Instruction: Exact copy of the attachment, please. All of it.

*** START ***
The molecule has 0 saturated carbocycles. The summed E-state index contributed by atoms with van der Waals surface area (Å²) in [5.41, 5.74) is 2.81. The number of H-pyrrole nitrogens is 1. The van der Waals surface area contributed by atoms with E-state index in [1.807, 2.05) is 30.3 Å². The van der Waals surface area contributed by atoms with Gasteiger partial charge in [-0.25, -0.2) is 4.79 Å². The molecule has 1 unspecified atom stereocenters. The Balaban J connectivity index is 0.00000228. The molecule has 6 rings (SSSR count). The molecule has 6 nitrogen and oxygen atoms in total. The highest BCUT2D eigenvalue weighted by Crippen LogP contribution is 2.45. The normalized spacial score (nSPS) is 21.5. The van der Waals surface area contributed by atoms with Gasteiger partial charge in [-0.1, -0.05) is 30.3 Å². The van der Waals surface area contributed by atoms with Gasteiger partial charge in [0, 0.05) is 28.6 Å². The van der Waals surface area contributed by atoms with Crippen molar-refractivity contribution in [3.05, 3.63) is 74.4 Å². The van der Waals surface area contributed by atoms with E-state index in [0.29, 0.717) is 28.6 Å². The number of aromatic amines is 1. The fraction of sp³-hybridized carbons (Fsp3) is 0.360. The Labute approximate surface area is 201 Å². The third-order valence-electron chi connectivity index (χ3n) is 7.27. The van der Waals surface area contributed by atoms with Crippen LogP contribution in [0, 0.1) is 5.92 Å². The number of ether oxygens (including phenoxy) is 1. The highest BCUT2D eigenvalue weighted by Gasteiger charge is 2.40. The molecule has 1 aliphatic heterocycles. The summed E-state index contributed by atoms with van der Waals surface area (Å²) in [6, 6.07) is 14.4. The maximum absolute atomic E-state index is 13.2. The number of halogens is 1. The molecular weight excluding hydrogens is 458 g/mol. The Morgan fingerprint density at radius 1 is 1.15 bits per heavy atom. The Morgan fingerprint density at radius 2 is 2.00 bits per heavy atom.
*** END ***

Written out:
The molecule has 0 saturated carbocycles. The summed E-state index contributed by atoms with van der Waals surface area (Å²) in [5.41, 5.74) is 2.81. The number of H-pyrrole nitrogens is 1. The van der Waals surface area contributed by atoms with E-state index in [1.807, 2.05) is 30.3 Å². The van der Waals surface area contributed by atoms with Gasteiger partial charge in [-0.25, -0.2) is 4.79 Å². The molecule has 1 unspecified atom stereocenters. The Balaban J connectivity index is 0.00000228. The molecule has 6 rings (SSSR count). The molecule has 6 nitrogen and oxygen atoms in total. The highest BCUT2D eigenvalue weighted by Crippen LogP contribution is 2.45. The normalized spacial score (nSPS) is 21.5. The van der Waals surface area contributed by atoms with Gasteiger partial charge in [-0.1, -0.05) is 30.3 Å². The van der Waals surface area contributed by atoms with Gasteiger partial charge in [0, 0.05) is 28.6 Å². The van der Waals surface area contributed by atoms with Crippen molar-refractivity contribution in [3.05, 3.63) is 74.4 Å². The van der Waals surface area contributed by atoms with E-state index in [0.29, 0.717) is 28.6 Å². The number of aromatic amines is 1. The fraction of sp³-hybridized carbons (Fsp3) is 0.360. The Labute approximate surface area is 201 Å². The third-order valence-electron chi connectivity index (χ3n) is 7.27. The van der Waals surface area contributed by atoms with Crippen LogP contribution in [0, 0.1) is 5.92 Å². The number of ether oxygens (including phenoxy) is 1. The highest BCUT2D eigenvalue weighted by Gasteiger charge is 2.40. The molecule has 1 aliphatic heterocycles. The summed E-state index contributed by atoms with van der Waals surface area (Å²) in [6, 6.07) is 14.4. The maximum absolute atomic E-state index is 13.2. The number of halogens is 1. The molecular weight excluding hydrogens is 458 g/mol. The Morgan fingerprint density at radius 1 is 1.15 bits per heavy atom. The Morgan fingerprint density at radius 2 is 2.00 bits per heavy atom.